Planning a trip to Tokyo Disney Resort? For comprehensive advice, the best place to start is our Tokyo Disneyland & DisneySea Trip Planning Guide! For more specifics, our TDR Hotel Rankings & Reviews page covers accommodations. Our Restaurant Reviews detail where to dine & snack. To save money on tickets or determine which type to buy, read our Tips for Saving Money post. Our What to Pack for Disney post takes a unique look at clever items to take. Venturing elsewhere in Japan? Consult our Ultimate Guide to Kyoto, Japan and City Guide to Tokyo, Japan.
What do you think of this news? Excited for a new nighttime spectacular at Tokyo DisneySea, or do you not care? Think this could be what kickstarts Tokyo Disney Resort’s return to normalcy, or will that take several more years? Do you agree or disagree with our commentary? Any questions? Hearing your feedback–even when you disagree with us–is both interesting to us and helpful to other readers, so please share your thoughts below in the comments.
i just want country bears overlays back…
Well, they’re bringing back Haunted Mansion Holiday Nightmare, so…
Japan- thats dedication lol. I still haven’t braved the flight to California from NY. #Orlando
I’m excited for something new for them, but a bit disappointed that we never made it over to see Fantasmic to compare to the 2 US parks’ version.
Thank you for your continued Tokyo/international coverage. We booked our first ever Japan trip for august 2020 after about 7 years or so of reading this blog. We are hoping for 2023 at this point, but will make a point to go only after the new land opens in Disney sea, Japan reopening and that land coming are too close together now for us to warrant us going sooner than those new rides.
Random question btw. Any weight to Star Wars land being cancelled at the rough studios Paris park? Thoughts? Will it get a different land instead? What would you want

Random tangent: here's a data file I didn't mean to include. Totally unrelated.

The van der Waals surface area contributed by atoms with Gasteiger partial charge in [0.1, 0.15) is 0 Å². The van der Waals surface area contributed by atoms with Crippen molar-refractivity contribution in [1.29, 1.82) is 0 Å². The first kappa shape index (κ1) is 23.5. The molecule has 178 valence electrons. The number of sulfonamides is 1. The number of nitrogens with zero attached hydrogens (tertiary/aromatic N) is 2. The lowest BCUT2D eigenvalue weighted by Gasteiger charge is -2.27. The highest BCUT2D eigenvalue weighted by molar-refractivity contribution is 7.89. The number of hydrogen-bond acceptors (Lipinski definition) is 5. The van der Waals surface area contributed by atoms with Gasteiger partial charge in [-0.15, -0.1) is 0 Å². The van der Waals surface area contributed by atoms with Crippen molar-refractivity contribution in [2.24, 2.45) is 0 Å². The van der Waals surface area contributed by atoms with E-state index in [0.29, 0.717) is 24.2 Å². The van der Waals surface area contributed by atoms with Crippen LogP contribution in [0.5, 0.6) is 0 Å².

They haven’t mentioned Galaxy’s Edge for Paris in a long, long time. My guess is that it was cancelled even pre-closure, after the original lands debuted to subpar results.
I don’t know what could replace it, but I assume something will. On a note that’s actually related to the substance of this post, WDSP is likely getting the version of Fantasmic that was in Tokyo DisneySea.
Euro Batuu was killed in September of 2019, just to be clear. For a few months there was talk of another SW component being built in its place, but that died before COVID. Something will be built there … at sometime … who knows what and when?
There’s been some chatter that if the Avatar sequels do well that they may dust off plans for adding Pandora there, as was originally planned circa 2011-12.
I plan to visit Tokyo Disney when my 4 and 2 year old are the right age. For now I would like your opinion. Economically Japan has had stagnation for 20 years. There personal debt ratio is higher than ours. They do have a productive and highly efficient labor force but there population peaked in 2010 at 128 million and estimates are on its way down to 100. I understand Oriental Land Company does not have drags to its bottom line.(ESPN/ABC etc.) However it is remarkable the investment they put back into their parks considering all of the factors. I’m rambling but your thoughts would be appreciated.
For starters, I’d recommend doing some reading into Abenomics and the increasing role of tourism in Japan’s economy. That was hugely successful until 2020, and the Olympics should’ve been integral to that.
I think a lot of OLC’s investments are/were predicated upon anticipated increases in tourism. Tokyo Disney Resort was also becoming increasingly popular within Japan thanks to anniversary events and other savvy investments.
Hard to say where things stand ~30 years from now, but the same could be said for the US parks. We will have a similar graying population starting in the next decade.